The Research Institute at
Nationwide Children's Hospital in Columbus, Ohio,
is one of the largest pediatric research centers in the
country. The Institute is home to over one hundred scientists, including eighty
full-time principal investigators (PIs).
Institute is housed in two five story towers. The
first tower, the Wexner Institute for Pediatric Research, was
built in 1987 and the second tower,
Research Building II,
was occupied in 2004.
Research Building II is a model of design. It
received an award from the American Institute of Architecture for
functional efficiency. The U-shaped facility is laid out in
concentric rings. The outermost ring, nearest the windows,
is reserved for scientists' seating carrels. Ring two is
composed of laboratory bench space. Ring three is heavy
laboratory equipment, such as shakers, centrifuges, and freezers.
Ring four contains coldrooms, darkrooms, and sterile hood rooms to
minimize drafts. The fifth and inner-most ring is a shaft
for communications cables, HVAC and similar infrastructure.
Institute is organized into thirteen Centers of Emphasis. The
Centers of Emphasis located in the Wexner Institute for Pediatric
Research are the Centers for
and Pulmonary Research,
Developmental Biology, Molecular and Human Genetics,
and Perinatal Research. The Centers of Emphasis located in
Research Building II are the Centers for Gene Therapy, Vaccines
Pathogenesis, Childhood Cancer, and
and Policy. The Institute is also home to the Centers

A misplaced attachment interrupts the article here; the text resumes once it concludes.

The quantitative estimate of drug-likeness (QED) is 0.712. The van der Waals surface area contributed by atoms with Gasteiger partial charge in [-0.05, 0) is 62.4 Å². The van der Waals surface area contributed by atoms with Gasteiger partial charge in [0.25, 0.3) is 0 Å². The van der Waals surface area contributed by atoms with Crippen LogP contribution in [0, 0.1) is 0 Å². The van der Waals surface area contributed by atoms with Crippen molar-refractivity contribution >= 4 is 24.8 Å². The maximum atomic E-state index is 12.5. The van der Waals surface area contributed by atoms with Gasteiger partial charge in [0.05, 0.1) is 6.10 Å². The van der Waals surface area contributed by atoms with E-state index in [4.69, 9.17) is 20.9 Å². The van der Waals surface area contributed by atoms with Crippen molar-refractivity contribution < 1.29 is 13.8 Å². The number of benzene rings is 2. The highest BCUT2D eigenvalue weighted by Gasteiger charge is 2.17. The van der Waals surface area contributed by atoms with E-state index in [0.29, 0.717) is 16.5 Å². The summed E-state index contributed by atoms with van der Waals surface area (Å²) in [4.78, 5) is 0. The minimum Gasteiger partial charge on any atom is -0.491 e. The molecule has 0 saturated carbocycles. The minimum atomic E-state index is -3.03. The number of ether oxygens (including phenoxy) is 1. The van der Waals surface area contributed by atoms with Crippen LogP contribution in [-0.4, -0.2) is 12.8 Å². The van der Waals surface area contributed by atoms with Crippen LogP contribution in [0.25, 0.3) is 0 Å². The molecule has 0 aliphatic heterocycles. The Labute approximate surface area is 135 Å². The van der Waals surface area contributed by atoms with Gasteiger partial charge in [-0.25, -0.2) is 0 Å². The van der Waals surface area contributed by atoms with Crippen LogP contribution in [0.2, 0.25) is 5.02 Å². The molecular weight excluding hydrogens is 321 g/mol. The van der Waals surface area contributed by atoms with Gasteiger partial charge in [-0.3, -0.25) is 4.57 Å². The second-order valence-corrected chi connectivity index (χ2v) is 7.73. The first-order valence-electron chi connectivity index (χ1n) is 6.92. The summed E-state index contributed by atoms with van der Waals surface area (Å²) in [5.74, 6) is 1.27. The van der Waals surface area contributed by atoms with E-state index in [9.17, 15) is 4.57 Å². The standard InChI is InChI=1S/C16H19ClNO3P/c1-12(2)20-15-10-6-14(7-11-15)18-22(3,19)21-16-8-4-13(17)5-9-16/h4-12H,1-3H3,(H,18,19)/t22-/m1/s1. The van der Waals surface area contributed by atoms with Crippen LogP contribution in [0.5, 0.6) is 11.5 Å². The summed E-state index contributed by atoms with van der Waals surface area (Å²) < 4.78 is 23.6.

for Biobehavioral Health, Innovation in Pediatric Practice, and
the Battelle Center for Mathematical Medicine. Each Center
is composed of five to twelve PIs.
In Research Building II, an entire floor is dedicated to childhood
cancer research. The Institute has been the US repository
for pediatric cancer tissue for all NIH clinical trials since the
1960s and maintains over 10,000 samples. Another floor in
is involved in gene therapy research, principally
for Duchenne muscular dystrophy. A new GMP facility for producing
recombinant adeno-associated virus for gene therapy clinical
trials is scheduled to open in 2009. On another floor,
an industry-backed study to develop a vaccine for otitis media, middle ear
infection, is underway. Otitis media is the reason for the largest
prescription of antibiotics in children. Researchers from
Children's have shown that two antigens from the bacterium
Haemophilus influenzae can produce immune responses in chinchillas, which have
inner ears similar to toddlers. Antibodies to these antigens have
been found in humans.
A $1 billion expansion of Nationwide
Children's Hospital is underway. The Institute is part of
that expansion, and a third research tower is planned for
construction in 2012.
The Research Institute at Nationwide Children's Hospital
700 Children's Drive
Columbus, OH 43205